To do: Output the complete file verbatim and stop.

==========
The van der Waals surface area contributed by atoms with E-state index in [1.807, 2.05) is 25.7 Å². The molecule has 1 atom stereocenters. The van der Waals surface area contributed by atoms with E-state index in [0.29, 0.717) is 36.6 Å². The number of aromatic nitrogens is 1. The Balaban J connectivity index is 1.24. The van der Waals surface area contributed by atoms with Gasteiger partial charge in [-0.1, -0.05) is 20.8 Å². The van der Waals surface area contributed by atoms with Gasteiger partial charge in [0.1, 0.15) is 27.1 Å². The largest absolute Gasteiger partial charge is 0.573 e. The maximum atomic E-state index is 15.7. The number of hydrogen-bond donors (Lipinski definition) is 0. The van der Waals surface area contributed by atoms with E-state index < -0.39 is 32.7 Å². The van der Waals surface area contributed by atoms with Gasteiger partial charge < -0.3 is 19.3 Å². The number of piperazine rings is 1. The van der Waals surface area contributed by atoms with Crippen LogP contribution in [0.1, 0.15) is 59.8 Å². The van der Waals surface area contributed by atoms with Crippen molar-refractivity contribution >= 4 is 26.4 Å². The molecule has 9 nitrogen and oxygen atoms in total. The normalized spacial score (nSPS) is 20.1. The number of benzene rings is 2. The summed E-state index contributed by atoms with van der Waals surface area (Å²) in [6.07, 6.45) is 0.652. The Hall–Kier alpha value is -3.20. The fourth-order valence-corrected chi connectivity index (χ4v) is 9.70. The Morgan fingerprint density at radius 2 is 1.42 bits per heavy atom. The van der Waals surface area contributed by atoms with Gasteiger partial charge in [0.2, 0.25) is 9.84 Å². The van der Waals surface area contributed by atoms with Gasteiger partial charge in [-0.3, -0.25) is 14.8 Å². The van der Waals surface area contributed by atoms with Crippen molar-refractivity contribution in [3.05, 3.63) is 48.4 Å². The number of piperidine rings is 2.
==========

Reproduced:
The van der Waals surface area contributed by atoms with E-state index in [1.807, 2.05) is 25.7 Å². The molecule has 1 atom stereocenters. The van der Waals surface area contributed by atoms with E-state index in [0.29, 0.717) is 36.6 Å². The number of aromatic nitrogens is 1. The Balaban J connectivity index is 1.24. The van der Waals surface area contributed by atoms with Gasteiger partial charge in [-0.1, -0.05) is 20.8 Å². The van der Waals surface area contributed by atoms with Gasteiger partial charge in [0.1, 0.15) is 27.1 Å². The largest absolute Gasteiger partial charge is 0.573 e. The maximum atomic E-state index is 15.7. The number of hydrogen-bond donors (Lipinski definition) is 0. The van der Waals surface area contributed by atoms with E-state index < -0.39 is 32.7 Å². The van der Waals surface area contributed by atoms with Gasteiger partial charge < -0.3 is 19.3 Å². The number of piperazine rings is 1. The van der Waals surface area contributed by atoms with Crippen LogP contribution in [0.1, 0.15) is 59.8 Å². The van der Waals surface area contributed by atoms with Crippen molar-refractivity contribution >= 4 is 26.4 Å². The molecule has 9 nitrogen and oxygen atoms in total. The normalized spacial score (nSPS) is 20.1. The number of benzene rings is 2. The summed E-state index contributed by atoms with van der Waals surface area (Å²) in [6.07, 6.45) is 0.652. The Hall–Kier alpha value is -3.20. The fourth-order valence-corrected chi connectivity index (χ4v) is 9.70. The Morgan fingerprint density at radius 2 is 1.42 bits per heavy atom. The van der Waals surface area contributed by atoms with Gasteiger partial charge in [0.2, 0.25) is 9.84 Å². The van der Waals surface area contributed by atoms with Gasteiger partial charge in [-0.3, -0.25) is 14.8 Å². The van der Waals surface area contributed by atoms with Crippen molar-refractivity contribution in [3.05, 3.63) is 48.4 Å². The number of piperidine rings is 2.